Posted: Mon Feb 28, 2011 10:29 am Reply with quote
Joined: 27 Apr 2010 Posts: 6453
Quote:
The concepts it introduced, including the use of fear and constant war to control a population and doublethink seem as valid as ever. Arguably, it has influenced are language and thought more than any other novel. It has provided us with an armoury of responses to counter tyranny. It is an intellectual work that towers above just about anything produced by Asimov.


Agree, except that I believe Asimov had some powerful things to say about tyranny and centralized power in his Foundation trilogy.

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Syd
Posted: Mon Feb 28, 2011 12:06 pm Reply with quote
Site Admin Joined: 21 May 2004 Posts: 12541 Location: Norman, Oklahoma
1984 and Brave New World were both heavily influenced by Yevgeny Zamyatin's novel We, which I like much better than either of them. We also influenced Kurt Vonnegut's Player Piano and other dystopian novels.

I'm rather amazed Zamyatin managed to get out of Stalin's USSR. His works were, of course, banned.

We, in turn, was influenced by the short story"The New Utopia" by Jerome K. Jerome of all people. Jerome is best known for Three Men in a Boat (to Say Nothing of the Dog). You can read "The New Utopia" here:
http://www.libertarian.co.uk/lapubs/cultn/cultn014.pdf

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marantzo
Posted: Mon Feb 28, 2011 12:55 pm Reply with quote
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You're quite a reader, Syd.
bartist
Posted: Mon Feb 28, 2011 1:10 pm Reply with quote
Joined: 27 Apr 2010 Posts: 6453
Amusing story -- interesting to find Jerome at the base of an idea tree that leads to everyone from Orwell to Connie Willis. Also fun to see an early use of the "numbered people" concept, later found in The Prisoner series.

There was a Jules Verne novel that wasn't discovered until the 1980-90s, that explores similar dystopian ideas, Paris in the 20th Century. After being authenticated, it was published about ten years ago, IIRC.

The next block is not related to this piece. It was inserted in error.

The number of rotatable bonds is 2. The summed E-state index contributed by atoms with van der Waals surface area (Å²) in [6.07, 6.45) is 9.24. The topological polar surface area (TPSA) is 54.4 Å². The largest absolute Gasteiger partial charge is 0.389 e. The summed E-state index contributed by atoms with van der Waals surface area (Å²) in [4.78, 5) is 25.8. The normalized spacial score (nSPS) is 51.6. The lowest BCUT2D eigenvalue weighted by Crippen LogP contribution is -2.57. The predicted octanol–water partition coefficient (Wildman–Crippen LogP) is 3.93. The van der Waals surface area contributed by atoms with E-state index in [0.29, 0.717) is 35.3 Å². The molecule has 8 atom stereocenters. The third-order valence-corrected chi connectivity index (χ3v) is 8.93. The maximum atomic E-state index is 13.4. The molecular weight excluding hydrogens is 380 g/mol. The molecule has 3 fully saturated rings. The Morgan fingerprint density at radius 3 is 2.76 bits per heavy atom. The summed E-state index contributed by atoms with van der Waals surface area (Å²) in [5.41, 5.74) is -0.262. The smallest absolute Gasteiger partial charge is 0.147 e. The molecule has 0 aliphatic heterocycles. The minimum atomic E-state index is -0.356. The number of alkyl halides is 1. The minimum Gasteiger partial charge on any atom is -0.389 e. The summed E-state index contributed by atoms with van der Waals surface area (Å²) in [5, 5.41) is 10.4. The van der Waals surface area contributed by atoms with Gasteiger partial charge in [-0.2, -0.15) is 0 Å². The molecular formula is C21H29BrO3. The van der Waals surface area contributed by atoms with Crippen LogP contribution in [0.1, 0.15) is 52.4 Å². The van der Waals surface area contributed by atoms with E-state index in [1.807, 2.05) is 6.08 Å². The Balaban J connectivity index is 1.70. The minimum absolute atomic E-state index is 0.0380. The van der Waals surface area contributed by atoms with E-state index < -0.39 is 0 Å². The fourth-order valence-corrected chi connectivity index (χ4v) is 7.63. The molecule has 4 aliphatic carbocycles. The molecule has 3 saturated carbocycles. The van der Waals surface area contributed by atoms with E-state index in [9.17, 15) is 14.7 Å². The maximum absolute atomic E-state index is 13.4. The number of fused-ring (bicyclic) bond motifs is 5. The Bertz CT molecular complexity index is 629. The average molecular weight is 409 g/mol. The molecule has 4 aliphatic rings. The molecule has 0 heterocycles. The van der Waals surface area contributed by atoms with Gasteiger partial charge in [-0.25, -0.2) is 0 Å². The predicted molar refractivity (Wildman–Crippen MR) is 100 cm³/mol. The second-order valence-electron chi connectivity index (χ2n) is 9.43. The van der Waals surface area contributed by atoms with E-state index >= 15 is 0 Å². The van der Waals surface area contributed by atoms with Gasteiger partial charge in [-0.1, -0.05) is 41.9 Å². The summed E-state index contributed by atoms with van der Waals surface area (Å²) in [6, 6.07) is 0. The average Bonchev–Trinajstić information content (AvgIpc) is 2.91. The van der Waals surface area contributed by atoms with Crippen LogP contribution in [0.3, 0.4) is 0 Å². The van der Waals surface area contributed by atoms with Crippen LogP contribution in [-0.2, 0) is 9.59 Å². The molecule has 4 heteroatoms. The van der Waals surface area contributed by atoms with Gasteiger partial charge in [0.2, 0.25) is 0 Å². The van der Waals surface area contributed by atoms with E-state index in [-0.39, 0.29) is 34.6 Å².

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Syd
Posted: Mon Feb 28, 2011 1:14 pm Reply with quote
Site Admin Joined: 21 May 2004 Posts: 12541 Location: Norman, Oklahoma
I hadn't read it before either. I can see the influence on We (which used letters instead of numbers), Player Piano and "Harrison Bergeron". I know Vonnegut read We; I suspect he read Jerome's story too.

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marantzo
Posted: Mon Feb 28, 2011 1:23 pm Reply with quote
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Fahrenheit 451 might have got some inspiration from those books.
Syd
Posted: Mon Feb 28, 2011 2:37 pm Reply with quote
Site Admin Joined: 21 May 2004 Posts: 12541 Location: Norman, Oklahoma
Huxley claimed that Brave New World was inspired by H. G. Wells's Men Like Gods and he didn't hear of We until later. It's possible, I suppose. Zamyatin was very familiar with Wells's novels. Although We predates Men Like Gods, Wells had been writing utopian novels well before that. Wells was the 800-lb gorilla of Utopian Socialism and was ripe for parody.

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jeremy
Posted: Mon Feb 28, 2011 3:43 pm Reply with quote
Joined: 21 May 2004 Posts: 6794 Location: Derby, England and Hamilton, New Zealand (yes they are about 12,000 miles apart)
Wells and many others from that time subscribed to an extreme utalitarian and rational world view that was informed by the rapid developments in science and engineering, Darwinism, Malthus, the perceived success of empire and the manifest superiority of the white and, in particular, Anglo-Saxon races. They favoured prescriptions that found little room for the stupid, the infirm or inferior races. Those were heady times and one can understand them reaching the conclusions they did, but this way of thinking reached its nadir in Nazi Germany.

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I am angry, I am ill, and I'm as ugly as sin.
My irritability keeps me alive and kicking.
I know the meaning of life, it doesn't help me a bit.
I know beauty and I know a good thing when I see it.
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Joe Vitus
Posted: Mon Feb 28, 2011 5:07 pm Reply with quote
Joined: 20 May 2004 Posts: 14498 Location: Houston
I haven't read We since an undergrad class in the Russian novel. I liked it at the time.

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Marj
Posted: Mon Feb 28, 2011 5:17 pm Reply with quote
Joined: 21 May 2004 Posts: 10497 Location: Manhattan
I think I need to check out We. You've all spiked my curiosity.

Should we be discussing this in the Book Forum?